Henry Grey, his main character, has been told that he has a bad disposition. His sister thinks so and so do his co-workers. Henry becomes convinced that all he needs is a new job; he's just tired of riding a desk all day. The only riding he really enjoys is as a part-time, amateur jockey. However, instead of trying his luck as a professional racer, he takes a job air transporting race horses and brood mares. He sees it as a way to get out of his rut and see a bit of the world...and maybe a way to change his fortune, if not his disposition. Things change all right...but how lucky is it when you find out that the planes are carrying more than horses? And your employer would rather you not know.

This is a fast-paced read. There's a bit of excitement in the final chapters...but no real mystery. The best part of the story--Henry's attachment to an Italian girl named Gabriella is interrupted (perhaps fatally) and the reader is left guessing at the outcome. Quite honestly, we could have skipped the "mystery" and gone with the human interest story and romance and I think it would have been a much better book. And, remember, this is a die-hard mystery fan talking here. Three stars--solid story-telling, but could have been better.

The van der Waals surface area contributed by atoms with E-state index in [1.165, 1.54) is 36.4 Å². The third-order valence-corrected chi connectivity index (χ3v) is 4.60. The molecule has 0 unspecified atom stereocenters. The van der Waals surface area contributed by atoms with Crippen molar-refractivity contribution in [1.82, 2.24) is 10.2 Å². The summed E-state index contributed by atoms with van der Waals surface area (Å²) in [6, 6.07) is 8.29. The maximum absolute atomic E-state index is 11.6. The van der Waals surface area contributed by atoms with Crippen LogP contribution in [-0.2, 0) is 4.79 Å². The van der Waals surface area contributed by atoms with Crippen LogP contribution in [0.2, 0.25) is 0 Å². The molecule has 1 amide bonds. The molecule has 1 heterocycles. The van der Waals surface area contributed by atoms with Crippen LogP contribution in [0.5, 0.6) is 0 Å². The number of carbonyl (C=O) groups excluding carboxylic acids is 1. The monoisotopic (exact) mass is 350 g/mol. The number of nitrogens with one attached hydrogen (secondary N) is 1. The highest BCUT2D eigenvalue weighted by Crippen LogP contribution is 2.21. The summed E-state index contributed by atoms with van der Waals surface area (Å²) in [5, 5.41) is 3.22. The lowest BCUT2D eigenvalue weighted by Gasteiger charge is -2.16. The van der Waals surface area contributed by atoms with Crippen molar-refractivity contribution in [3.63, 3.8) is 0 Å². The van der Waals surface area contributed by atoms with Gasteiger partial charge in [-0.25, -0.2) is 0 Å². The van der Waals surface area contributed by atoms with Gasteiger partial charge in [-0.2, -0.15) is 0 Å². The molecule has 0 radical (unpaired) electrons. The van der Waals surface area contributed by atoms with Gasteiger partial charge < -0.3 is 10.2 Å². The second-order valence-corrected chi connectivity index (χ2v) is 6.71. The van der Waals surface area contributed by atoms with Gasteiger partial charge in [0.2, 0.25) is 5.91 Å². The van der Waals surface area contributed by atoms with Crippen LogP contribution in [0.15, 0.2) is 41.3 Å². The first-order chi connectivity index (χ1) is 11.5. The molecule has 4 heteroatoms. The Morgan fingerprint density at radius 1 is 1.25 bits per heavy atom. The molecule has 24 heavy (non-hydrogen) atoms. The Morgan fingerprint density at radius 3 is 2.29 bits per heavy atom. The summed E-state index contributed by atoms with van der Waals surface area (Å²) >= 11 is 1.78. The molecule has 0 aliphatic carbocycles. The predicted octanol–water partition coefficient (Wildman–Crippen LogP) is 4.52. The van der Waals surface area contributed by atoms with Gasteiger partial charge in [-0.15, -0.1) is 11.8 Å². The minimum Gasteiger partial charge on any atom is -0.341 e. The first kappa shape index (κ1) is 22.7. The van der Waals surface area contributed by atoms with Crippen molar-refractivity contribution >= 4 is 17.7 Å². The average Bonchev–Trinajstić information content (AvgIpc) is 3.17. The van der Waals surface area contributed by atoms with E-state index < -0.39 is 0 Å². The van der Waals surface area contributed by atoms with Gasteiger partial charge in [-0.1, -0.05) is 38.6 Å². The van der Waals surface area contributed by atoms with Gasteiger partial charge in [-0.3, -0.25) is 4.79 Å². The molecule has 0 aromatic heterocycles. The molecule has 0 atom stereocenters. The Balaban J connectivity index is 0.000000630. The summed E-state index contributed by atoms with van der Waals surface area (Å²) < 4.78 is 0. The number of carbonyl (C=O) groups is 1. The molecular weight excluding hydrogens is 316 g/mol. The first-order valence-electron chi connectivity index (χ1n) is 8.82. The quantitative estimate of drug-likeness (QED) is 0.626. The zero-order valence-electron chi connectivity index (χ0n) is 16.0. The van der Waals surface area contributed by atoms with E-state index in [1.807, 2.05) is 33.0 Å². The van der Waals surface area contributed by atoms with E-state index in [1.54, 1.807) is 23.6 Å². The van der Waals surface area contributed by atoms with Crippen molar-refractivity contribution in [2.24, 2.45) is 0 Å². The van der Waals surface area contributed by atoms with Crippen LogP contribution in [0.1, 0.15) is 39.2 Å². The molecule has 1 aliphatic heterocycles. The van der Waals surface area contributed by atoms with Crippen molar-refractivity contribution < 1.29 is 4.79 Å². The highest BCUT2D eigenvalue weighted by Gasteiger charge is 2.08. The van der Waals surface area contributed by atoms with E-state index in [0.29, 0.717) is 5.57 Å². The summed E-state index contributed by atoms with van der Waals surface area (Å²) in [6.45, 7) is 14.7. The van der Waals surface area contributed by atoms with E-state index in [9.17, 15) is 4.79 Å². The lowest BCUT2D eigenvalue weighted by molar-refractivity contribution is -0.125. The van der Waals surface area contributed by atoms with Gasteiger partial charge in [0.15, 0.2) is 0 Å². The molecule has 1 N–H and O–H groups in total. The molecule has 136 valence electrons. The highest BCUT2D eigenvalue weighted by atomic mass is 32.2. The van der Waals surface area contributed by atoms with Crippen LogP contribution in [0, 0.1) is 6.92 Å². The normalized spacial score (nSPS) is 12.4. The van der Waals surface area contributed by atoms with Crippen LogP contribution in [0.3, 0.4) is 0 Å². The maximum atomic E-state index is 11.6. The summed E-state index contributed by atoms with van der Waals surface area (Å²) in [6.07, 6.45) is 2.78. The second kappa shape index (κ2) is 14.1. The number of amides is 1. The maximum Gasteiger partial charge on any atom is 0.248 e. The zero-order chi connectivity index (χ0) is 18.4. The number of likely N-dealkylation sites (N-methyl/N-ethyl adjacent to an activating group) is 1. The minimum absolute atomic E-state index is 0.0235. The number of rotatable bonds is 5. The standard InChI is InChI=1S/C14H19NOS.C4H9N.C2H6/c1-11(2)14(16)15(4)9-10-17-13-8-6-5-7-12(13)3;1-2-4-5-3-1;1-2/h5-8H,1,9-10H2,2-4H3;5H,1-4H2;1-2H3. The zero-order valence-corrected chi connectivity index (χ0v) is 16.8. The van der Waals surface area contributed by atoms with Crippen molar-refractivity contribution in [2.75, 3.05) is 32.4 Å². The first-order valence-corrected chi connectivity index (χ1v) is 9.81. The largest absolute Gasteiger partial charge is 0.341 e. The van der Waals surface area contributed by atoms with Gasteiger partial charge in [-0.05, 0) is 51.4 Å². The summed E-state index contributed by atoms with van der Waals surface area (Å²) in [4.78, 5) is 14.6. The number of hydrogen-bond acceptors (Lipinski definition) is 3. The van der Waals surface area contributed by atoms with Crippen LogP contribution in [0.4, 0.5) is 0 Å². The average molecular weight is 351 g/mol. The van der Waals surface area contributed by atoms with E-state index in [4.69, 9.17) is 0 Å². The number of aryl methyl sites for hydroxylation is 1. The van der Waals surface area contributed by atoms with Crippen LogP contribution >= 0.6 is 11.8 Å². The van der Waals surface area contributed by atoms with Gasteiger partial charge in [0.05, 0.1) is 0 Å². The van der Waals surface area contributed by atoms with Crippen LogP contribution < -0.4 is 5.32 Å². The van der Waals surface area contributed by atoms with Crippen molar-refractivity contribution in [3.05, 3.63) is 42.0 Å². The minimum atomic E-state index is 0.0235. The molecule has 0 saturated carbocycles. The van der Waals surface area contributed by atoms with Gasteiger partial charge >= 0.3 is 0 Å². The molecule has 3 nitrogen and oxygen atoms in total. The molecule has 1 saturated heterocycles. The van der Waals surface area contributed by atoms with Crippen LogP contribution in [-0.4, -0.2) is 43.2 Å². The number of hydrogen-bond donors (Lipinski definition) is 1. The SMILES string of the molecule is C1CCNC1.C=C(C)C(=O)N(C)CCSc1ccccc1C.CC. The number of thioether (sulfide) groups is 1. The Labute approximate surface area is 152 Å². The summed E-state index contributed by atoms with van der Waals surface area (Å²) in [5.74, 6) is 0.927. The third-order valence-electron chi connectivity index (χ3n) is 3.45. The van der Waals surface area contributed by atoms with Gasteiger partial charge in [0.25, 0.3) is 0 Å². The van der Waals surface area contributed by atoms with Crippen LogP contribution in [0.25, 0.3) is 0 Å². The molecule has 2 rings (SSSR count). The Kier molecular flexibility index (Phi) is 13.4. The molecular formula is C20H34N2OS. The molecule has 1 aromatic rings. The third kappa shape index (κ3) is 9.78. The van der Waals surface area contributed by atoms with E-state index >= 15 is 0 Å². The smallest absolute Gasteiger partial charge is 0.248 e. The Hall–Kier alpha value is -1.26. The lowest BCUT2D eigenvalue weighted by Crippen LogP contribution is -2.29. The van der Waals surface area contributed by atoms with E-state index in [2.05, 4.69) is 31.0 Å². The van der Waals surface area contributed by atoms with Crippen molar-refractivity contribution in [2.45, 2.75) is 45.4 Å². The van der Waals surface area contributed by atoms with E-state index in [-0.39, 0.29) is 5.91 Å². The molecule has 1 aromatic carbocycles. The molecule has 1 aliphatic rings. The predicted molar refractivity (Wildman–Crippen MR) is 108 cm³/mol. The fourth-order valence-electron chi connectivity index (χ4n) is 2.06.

Saturday Snapshot: Jan 29

Saturday Snapshot is a meme hosted by Alyce at At Home with Books. All you have to do is "post a photo that you (or a friend or family member) have taken and then leave a direct link to your post in the Mr. Linky on [her] blog. Photos can be old or new, and be of anything as long as they are clean and appropriate for all eyes to see. How much detail you give is up to you." All she asks is that you don't just post random photos that you find online.

This photo is from two Decembers ago. I was never more surprised than when my mom, dad & I went for a walk on the local walking trail and this handsome bird swooped down into the creek that runs along there.

Quote It! Saturday

Freda's Voice has an awesome Saturday meme for quote lovers called Quote It! And I have another blog, Quote Mistress, which is entirely devoted to the quotes I have collected over my lifetime. So my Saturday Quote It! may be found on my quote site. I'd love for you to visit...and be sure to visit Freda's Voice too!

Library Loot Jan 26 - Feb 2 (Take Two)

Library Loot is a weekly event co-hosted by Claire (The Captive Reader) and Marg (The Adventures of an Intrepid Reader) that encourages bloggers to share the books they've checked out of the library. If you'd like to participate, just write up your post, feel free to steal button, and link up using the Mr. Linky on Marg's site this week. And, of course, check out what other participants are getting from their libraries.

Second trip to the library this week...came away with two more books:

The Eu